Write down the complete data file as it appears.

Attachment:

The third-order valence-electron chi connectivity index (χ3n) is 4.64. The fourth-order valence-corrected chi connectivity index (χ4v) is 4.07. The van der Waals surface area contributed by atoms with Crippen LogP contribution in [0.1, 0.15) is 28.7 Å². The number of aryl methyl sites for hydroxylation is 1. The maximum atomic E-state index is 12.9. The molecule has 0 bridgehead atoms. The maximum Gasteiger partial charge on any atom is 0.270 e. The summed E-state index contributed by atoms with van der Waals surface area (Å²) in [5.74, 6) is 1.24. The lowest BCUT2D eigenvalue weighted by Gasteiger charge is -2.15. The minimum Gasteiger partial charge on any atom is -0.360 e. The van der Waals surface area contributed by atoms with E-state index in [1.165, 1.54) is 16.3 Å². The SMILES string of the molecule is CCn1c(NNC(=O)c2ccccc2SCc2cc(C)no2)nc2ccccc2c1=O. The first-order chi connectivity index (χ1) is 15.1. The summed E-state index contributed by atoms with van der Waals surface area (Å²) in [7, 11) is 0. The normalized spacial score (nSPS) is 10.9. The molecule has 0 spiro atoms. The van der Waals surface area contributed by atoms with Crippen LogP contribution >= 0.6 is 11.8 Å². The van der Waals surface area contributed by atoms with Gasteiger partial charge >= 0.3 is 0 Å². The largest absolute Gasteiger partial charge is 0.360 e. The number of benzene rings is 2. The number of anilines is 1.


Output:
The third-order valence-electron chi connectivity index (χ3n) is 4.64. The fourth-order valence-corrected chi connectivity index (χ4v) is 4.07. The van der Waals surface area contributed by atoms with Crippen LogP contribution in [0.1, 0.15) is 28.7 Å². The number of aryl methyl sites for hydroxylation is 1. The maximum atomic E-state index is 12.9. The molecule has 0 bridgehead atoms. The maximum Gasteiger partial charge on any atom is 0.270 e. The summed E-state index contributed by atoms with van der Waals surface area (Å²) in [5.74, 6) is 1.24. The lowest BCUT2D eigenvalue weighted by Gasteiger charge is -2.15. The minimum Gasteiger partial charge on any atom is -0.360 e. The van der Waals surface area contributed by atoms with E-state index in [1.165, 1.54) is 16.3 Å². The SMILES string of the molecule is CCn1c(NNC(=O)c2ccccc2SCc2cc(C)no2)nc2ccccc2c1=O. The first-order chi connectivity index (χ1) is 15.1. The summed E-state index contributed by atoms with van der Waals surface area (Å²) in [7, 11) is 0. The normalized spacial score (nSPS) is 10.9. The molecule has 0 spiro atoms. The van der Waals surface area contributed by atoms with Crippen LogP contribution >= 0.6 is 11.8 Å². The van der Waals surface area contributed by atoms with Gasteiger partial charge >= 0.3 is 0 Å². The largest absolute Gasteiger partial charge is 0.360 e. The number of benzene rings is 2. The number of anilines is 1.